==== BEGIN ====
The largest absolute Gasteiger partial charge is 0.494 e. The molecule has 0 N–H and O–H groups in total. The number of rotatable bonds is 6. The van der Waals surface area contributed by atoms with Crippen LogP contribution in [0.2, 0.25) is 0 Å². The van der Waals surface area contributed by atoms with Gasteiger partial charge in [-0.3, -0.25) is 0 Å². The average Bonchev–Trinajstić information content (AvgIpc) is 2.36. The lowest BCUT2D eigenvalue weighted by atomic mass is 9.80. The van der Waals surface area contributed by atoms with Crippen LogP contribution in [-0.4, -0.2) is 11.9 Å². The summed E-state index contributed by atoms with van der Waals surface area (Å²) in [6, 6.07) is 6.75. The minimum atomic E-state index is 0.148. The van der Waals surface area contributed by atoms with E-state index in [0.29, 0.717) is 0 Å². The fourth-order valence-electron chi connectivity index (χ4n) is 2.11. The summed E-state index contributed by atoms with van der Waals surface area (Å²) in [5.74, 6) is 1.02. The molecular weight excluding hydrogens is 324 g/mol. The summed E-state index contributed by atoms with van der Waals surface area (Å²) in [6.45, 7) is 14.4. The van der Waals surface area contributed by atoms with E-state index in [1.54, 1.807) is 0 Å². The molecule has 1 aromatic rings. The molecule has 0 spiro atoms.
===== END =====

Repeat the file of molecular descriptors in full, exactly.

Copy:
The largest absolute Gasteiger partial charge is 0.494 e. The molecule has 0 N–H and O–H groups in total. The number of rotatable bonds is 6. The van der Waals surface area contributed by atoms with Crippen LogP contribution in [0.2, 0.25) is 0 Å². The van der Waals surface area contributed by atoms with Gasteiger partial charge in [-0.3, -0.25) is 0 Å². The average Bonchev–Trinajstić information content (AvgIpc) is 2.36. The lowest BCUT2D eigenvalue weighted by atomic mass is 9.80. The van der Waals surface area contributed by atoms with Crippen LogP contribution in [-0.4, -0.2) is 11.9 Å². The summed E-state index contributed by atoms with van der Waals surface area (Å²) in [6, 6.07) is 6.75. The minimum atomic E-state index is 0.148. The van der Waals surface area contributed by atoms with E-state index in [0.29, 0.717) is 0 Å². The fourth-order valence-electron chi connectivity index (χ4n) is 2.11. The summed E-state index contributed by atoms with van der Waals surface area (Å²) in [5.74, 6) is 1.02. The molecular weight excluding hydrogens is 324 g/mol. The summed E-state index contributed by atoms with van der Waals surface area (Å²) in [6.45, 7) is 14.4. The van der Waals surface area contributed by atoms with E-state index in [1.54, 1.807) is 0 Å². The molecule has 1 aromatic rings. The molecule has 0 spiro atoms.